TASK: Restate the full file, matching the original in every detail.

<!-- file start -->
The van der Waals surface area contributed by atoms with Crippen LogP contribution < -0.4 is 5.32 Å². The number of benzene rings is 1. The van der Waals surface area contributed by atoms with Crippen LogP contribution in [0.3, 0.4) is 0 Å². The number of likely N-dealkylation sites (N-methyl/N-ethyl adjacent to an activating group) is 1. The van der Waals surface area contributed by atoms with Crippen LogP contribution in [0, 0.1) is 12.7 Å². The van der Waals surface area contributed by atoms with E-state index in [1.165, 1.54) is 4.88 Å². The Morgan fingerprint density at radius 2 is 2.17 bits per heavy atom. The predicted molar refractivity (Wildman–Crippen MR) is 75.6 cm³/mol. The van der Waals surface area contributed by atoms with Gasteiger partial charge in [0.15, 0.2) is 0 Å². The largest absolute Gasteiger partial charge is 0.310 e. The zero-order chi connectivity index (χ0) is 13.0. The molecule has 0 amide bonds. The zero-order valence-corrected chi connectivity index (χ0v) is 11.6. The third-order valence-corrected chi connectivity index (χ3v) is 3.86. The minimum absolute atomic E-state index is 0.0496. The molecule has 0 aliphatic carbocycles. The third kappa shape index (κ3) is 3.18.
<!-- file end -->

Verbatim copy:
The van der Waals surface area contributed by atoms with Crippen LogP contribution < -0.4 is 5.32 Å². The number of benzene rings is 1. The van der Waals surface area contributed by atoms with Crippen LogP contribution in [0.3, 0.4) is 0 Å². The number of likely N-dealkylation sites (N-methyl/N-ethyl adjacent to an activating group) is 1. The van der Waals surface area contributed by atoms with Crippen LogP contribution in [0, 0.1) is 12.7 Å². The van der Waals surface area contributed by atoms with E-state index in [1.165, 1.54) is 4.88 Å². The Morgan fingerprint density at radius 2 is 2.17 bits per heavy atom. The predicted molar refractivity (Wildman–Crippen MR) is 75.6 cm³/mol. The van der Waals surface area contributed by atoms with Gasteiger partial charge in [0.15, 0.2) is 0 Å². The largest absolute Gasteiger partial charge is 0.310 e. The zero-order chi connectivity index (χ0) is 13.0. The molecule has 0 amide bonds. The zero-order valence-corrected chi connectivity index (χ0v) is 11.6. The third-order valence-corrected chi connectivity index (χ3v) is 3.86. The minimum absolute atomic E-state index is 0.0496. The molecule has 0 aliphatic carbocycles. The third kappa shape index (κ3) is 3.18.